The Outer Banks of North Carolina have always been a special place for me. I’ve gone there every decade since my teens and have seen massive changes slowly take place over the years. Many fond memories remind me what interesting times I’ve had on the beaches of the wild Atlantic or in the calm waters of Albemarle and Pamlico Sounds, by myself or with companions. This is one of those times, when Cindy and I did a road trip down in the winter, and appreciated just how stark and empty the shoreline is during that time of year – especially with an ominous weather front bearing down on us.
Photo info: Beach on the Atlantic side Ocracoke Beach Ocracoke Island, North Carolina January 2014 Apple iPhone 5S
Many years ago, Cindy had a week-long business conference in Hawai’i. Wow! I tagged along as her personal baggage handler and it was wonderful. We stayed in some really nice places and I explored all over the place while she had to attend tedious meetings that began early and didn’t end until late in the evening. This was one of my many day trips – the summit of Haleakalā to witness the spectacular sunset. You can read all about the AEOS telescope here.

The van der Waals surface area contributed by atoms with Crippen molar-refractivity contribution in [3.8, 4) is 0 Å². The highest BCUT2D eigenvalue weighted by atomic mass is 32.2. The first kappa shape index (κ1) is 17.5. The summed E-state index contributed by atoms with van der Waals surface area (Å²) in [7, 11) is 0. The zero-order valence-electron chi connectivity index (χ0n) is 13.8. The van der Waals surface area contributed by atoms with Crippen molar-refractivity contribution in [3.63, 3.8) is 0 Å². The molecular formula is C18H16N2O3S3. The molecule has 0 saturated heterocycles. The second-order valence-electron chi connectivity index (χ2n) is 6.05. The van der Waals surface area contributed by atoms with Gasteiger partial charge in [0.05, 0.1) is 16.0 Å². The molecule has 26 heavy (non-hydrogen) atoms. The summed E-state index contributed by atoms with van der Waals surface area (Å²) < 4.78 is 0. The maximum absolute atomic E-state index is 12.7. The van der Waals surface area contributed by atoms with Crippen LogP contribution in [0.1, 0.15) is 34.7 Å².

Photo info: AEOS telescope Summit of Haleakalā Maui, Hawai’i April 2009 Leica D-LUX 4 digicam
It’s the age old issue of the American West – water. Or rather – in a land of such arid conditions – the acute lack of water. Where can you find it? When will it rain again? How much will come down? Will it be enough for my crops? My herd? My family? So many questions and so few answers. Living out West makes one hyper-aware of the weather forecasts and what the skies around are indicating. In this case, rain is definitely coming. But will it be enough?
Photo info: Summer storm approaching Alta Lakes, Colorado July 2004 Canon PowerShot G3 digicam